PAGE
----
At a base level, what drives the housing market, a big part of that is population growth. So one of the things that we look for first and foremost is the top MSA's [metropolitan statistical areas] throughout the country or cities throughout the country, and we're targeting those that have the highest population growth. Then within that, the counterbalance is how much supply or new build starts are there in those markets. So are they going to be able to keep up with that population growth? And in those cities where they have high population growth but, maybe for regulatory reasons or just available land, they can't quite keep up...those are the areas of the country that have seen crazy amounts of appreciation, and in general, sustained appreciation over time.

So we've been targeting really based on that. Ultimately we're trying to give people the opportunity to invest anywhere in the country. We're in 12 cities right now, and we plan to be in 50 cities next year. It's really about making the data behind that market clear to our clients so they can make decisions on their own. Say I care more about dividends, or I care more about long-term appreciation, or I want to invest along themes. I mentioned previously the uniqueness of allowing people to invest in what they believe, and I do see this generational shift around values-based investing. From our perspective, [we want to] to give people the opportunity to invest in college towns throughout the country, or tech hubs, or areas of the country that are likely to be less impacted by climate change, things that might resonate with them.

And investors who are interested in getting into real estate have got an array of options. You've got platforms like Arrived where they can pick specific properties. Then they can obviously invest in REITs, or maybe they have enough money for a down payment on a rental property. Do you have any advice for deciding how to get into real estate given all those options?

There are a lot of options out there. I mean, we really believe in houses just because there's so many tailwinds behind that in the housing market today. There are more buyers than ever because you have these institutional investors that are coming in, you have buyers like Opendoor and Zillow and Redfin that are now acquiring properties. And then you have homeowners as well. At the same time, we're seeing this shift towards renting, and people renting for longer in their life and renting larger spaces because people are working from home. They're moving out of city centers, which means their dollars can go a bit further. And so there's a robust renter community as well that are interested in long-term homes. That's what's pushed us to focus specifically on single-family homes.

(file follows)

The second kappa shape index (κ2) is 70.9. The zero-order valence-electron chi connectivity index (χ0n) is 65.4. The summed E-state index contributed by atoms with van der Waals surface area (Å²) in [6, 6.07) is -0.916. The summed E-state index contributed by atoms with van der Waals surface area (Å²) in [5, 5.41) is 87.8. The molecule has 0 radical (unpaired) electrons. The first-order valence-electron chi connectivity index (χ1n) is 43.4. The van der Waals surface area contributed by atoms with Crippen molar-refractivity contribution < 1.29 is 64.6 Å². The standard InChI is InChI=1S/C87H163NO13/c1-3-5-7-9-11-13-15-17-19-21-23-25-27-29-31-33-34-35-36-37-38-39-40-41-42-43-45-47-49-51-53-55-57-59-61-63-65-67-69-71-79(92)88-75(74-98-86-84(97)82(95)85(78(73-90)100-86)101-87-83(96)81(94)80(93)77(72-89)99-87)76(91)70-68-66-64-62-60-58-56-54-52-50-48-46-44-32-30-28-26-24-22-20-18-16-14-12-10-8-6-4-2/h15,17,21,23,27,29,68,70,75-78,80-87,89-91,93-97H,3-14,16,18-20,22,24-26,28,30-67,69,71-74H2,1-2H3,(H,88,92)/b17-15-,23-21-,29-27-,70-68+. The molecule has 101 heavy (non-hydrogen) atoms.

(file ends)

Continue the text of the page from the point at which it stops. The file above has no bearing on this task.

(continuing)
We think it's a great place for people to start investing in real estate because ultimately you can look at a single house in a single area of the country and get an idea of the value of that house. Ultimately you, as a retail investor, might match the profile of someone who could be a buyer of that home in the future. And so your ability to evaluate that property is a lot greater than, say, a corporate office or a large-scale apartment building. So that's why we focus specifically on single-family homes. Outside of that, it would just be investing in what you know and what you're comfortable with. If you're more comfortable with a commercial property or buying on your own and going through that full process then I think that's a great option for a lot of people.

That makes sense. I'd like to shift gears a little bit and talk about your personal investing journey. Do you happen to remember what the very first thing you ever invested in was?

I don't remember the very first investment that I made. I can tell you about the start of my investor journey. I was really lucky in that I had an uncle growing up who really encouraged me to learn about investing early on, in middle school, junior high. We would play this game of figuring out what's popular, what's hot right now, among my classmates. So what games are people playing? What clothing brands are people wearing? And using that as observational research to then decide if we should invest in those companies.

You could buy that new thing that everyone's buying, or you could buy the company behind the products that people are buying. That got me very interested in investing at an early age and thinking in that mindset. The observational research actually led to a startup, my first company. That was really the start. It was really around, as a kid, being pushed to figure out what's popular and being encouraged to invest in the company instead of the products.

That's a great lesson. And what was your first company? How'd you get started with that?